The visit comes at a pivotal time in the global fight against polio. In January, it was announced that India for the first time reported no new cases of the crippling disease for a full year. Afghanistan, India, Nigeria and Pakistan are among the last four polio endemic countries, down from 125 in 1988.
Farrow, who had polio as a child, carries the message that the world can learn from the experience of India and further strengthen the collective push for polio eradication – especially following outbreaks in countries that were once polio free, including Chad and the Democratic Republic of the Congo.
Experts fear that gains made from a massive global health push – which has included 20 million volunteers immunizing 2.5 billion children since 1988 – could be lost, just as the world is on the brink of eradicating the disease.
An important part of fighting polio is to ensure that children have access to clean water, basic sanitation and proper nutrition for them to absorb the vaccine and avoid contracting polio and other diseases.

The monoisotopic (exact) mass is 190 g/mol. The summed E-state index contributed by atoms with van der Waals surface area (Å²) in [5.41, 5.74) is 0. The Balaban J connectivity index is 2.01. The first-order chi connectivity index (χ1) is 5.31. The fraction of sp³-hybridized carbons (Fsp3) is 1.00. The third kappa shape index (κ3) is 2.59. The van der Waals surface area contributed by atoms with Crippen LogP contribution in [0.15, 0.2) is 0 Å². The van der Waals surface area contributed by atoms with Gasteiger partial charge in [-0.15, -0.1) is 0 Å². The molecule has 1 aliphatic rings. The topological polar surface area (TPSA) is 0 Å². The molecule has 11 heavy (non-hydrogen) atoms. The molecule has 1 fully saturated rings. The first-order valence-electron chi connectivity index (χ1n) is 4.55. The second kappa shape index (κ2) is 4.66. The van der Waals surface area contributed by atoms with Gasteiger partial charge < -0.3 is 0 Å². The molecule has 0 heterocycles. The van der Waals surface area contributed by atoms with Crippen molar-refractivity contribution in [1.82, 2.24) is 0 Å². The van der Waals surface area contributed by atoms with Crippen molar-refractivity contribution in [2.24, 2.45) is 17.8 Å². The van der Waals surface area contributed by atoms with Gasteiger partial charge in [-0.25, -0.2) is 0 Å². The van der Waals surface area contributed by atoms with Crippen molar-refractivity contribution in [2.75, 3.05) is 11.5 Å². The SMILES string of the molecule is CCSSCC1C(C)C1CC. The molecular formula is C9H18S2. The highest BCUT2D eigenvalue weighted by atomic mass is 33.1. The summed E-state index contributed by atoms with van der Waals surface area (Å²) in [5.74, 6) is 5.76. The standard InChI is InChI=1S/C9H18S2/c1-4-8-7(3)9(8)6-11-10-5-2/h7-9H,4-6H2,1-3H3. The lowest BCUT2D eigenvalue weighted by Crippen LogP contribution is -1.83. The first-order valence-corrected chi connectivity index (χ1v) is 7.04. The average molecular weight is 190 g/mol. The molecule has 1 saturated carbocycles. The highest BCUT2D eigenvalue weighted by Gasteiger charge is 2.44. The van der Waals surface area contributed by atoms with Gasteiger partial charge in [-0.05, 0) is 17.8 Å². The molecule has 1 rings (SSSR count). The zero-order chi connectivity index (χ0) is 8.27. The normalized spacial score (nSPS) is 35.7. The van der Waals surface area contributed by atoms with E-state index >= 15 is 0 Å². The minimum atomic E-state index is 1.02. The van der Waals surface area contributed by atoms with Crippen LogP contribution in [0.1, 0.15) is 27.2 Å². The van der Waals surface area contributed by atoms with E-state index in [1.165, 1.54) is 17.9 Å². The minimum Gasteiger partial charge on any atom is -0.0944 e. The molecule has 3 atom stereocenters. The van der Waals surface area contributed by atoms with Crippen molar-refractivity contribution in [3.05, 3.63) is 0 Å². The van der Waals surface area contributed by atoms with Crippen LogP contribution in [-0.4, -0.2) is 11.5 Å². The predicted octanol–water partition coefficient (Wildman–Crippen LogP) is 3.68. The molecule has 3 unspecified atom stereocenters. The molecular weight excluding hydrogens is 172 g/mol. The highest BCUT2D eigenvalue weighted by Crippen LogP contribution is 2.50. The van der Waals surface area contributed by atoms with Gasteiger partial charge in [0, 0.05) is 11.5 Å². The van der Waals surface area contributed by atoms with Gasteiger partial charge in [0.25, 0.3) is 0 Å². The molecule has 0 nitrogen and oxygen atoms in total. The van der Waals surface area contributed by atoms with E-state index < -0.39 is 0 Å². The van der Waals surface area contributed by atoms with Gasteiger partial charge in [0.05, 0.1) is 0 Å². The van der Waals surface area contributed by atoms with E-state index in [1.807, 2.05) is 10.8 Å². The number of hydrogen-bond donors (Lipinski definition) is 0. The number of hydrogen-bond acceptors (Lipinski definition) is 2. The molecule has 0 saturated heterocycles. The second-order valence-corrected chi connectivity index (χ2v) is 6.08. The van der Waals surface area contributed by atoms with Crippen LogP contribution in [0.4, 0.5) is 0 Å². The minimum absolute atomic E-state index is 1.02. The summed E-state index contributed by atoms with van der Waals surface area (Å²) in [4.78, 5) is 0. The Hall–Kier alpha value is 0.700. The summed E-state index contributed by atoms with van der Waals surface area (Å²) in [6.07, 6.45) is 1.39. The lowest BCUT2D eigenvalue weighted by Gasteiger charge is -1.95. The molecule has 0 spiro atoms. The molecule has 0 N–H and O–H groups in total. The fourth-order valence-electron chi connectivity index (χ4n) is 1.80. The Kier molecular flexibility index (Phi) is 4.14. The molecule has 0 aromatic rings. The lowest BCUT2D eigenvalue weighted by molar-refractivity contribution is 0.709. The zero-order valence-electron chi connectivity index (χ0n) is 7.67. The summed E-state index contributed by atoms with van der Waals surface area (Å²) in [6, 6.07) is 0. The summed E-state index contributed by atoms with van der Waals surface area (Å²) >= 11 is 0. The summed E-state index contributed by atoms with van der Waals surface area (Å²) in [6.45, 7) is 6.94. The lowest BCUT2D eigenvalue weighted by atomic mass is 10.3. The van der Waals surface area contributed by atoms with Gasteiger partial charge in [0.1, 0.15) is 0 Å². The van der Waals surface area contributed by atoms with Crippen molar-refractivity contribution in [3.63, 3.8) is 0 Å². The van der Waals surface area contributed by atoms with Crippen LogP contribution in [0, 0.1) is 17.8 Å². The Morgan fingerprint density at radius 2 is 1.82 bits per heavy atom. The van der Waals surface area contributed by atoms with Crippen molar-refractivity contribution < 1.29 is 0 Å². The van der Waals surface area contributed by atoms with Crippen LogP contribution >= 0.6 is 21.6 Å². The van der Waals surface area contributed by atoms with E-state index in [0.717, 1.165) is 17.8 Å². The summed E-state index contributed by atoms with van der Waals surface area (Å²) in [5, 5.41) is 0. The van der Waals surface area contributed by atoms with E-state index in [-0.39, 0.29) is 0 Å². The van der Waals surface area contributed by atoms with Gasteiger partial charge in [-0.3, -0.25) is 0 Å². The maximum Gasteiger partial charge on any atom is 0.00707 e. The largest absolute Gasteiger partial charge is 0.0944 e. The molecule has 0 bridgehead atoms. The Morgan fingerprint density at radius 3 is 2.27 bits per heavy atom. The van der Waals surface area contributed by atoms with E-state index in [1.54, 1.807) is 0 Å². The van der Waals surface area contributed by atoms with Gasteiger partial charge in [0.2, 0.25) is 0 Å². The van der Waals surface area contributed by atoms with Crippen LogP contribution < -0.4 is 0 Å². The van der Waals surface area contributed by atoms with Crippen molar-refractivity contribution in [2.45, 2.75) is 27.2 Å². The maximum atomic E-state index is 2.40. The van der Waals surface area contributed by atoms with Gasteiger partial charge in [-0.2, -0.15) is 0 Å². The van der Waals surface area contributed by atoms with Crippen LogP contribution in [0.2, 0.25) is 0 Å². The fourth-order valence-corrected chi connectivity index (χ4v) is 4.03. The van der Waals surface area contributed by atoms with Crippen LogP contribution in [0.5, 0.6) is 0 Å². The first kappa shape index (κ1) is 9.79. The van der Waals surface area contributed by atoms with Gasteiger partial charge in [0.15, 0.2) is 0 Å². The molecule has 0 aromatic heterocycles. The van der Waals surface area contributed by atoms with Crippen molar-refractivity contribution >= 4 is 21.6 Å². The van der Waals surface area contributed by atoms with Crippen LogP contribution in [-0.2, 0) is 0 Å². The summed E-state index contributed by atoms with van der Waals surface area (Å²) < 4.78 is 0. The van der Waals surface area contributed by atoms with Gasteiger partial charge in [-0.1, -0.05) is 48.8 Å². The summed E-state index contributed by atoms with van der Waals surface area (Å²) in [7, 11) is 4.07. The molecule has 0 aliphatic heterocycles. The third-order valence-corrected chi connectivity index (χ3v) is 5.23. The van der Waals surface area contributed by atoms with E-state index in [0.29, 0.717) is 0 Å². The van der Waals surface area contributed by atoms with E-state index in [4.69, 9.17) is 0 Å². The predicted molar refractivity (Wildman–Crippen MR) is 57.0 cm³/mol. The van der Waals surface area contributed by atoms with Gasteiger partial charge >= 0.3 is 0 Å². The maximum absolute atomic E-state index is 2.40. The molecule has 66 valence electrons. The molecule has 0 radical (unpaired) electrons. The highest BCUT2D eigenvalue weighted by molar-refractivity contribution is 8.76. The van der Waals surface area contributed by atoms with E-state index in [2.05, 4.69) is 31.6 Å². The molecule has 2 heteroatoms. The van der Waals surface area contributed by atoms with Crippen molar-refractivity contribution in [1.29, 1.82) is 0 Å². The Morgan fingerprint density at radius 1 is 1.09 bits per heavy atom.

In Chad, the issue of nutrition is especially urgent. The Sahel region, including parts of Chad, is currently experiencing a food emergency, with some one million children under five in need of life saving treatment in feeding centres. Farrow will travel to the city of Mao to highlight the urgency in providing nutritional support to children and their families who lack food and water due to poor rains and failed harvests.
In the Democratic Republic of the Congo, a country that has witnessed years of violent conflict that has claimed the lives of over 5.4 million people, Farrow will visit the Kalemie region before wrapping up her visit in Bukavu in South Kivu.
The internationally acclaimed actor and humanitarian joined UNICEF as a Goodwill Ambassador in 2000. She continues to be a tireless advocate for the rights of the world’s most vulnerable children, especially those impacted by conflict and violence. This will be Farrow’s 14th trip to Chad and her second trip to the DRC.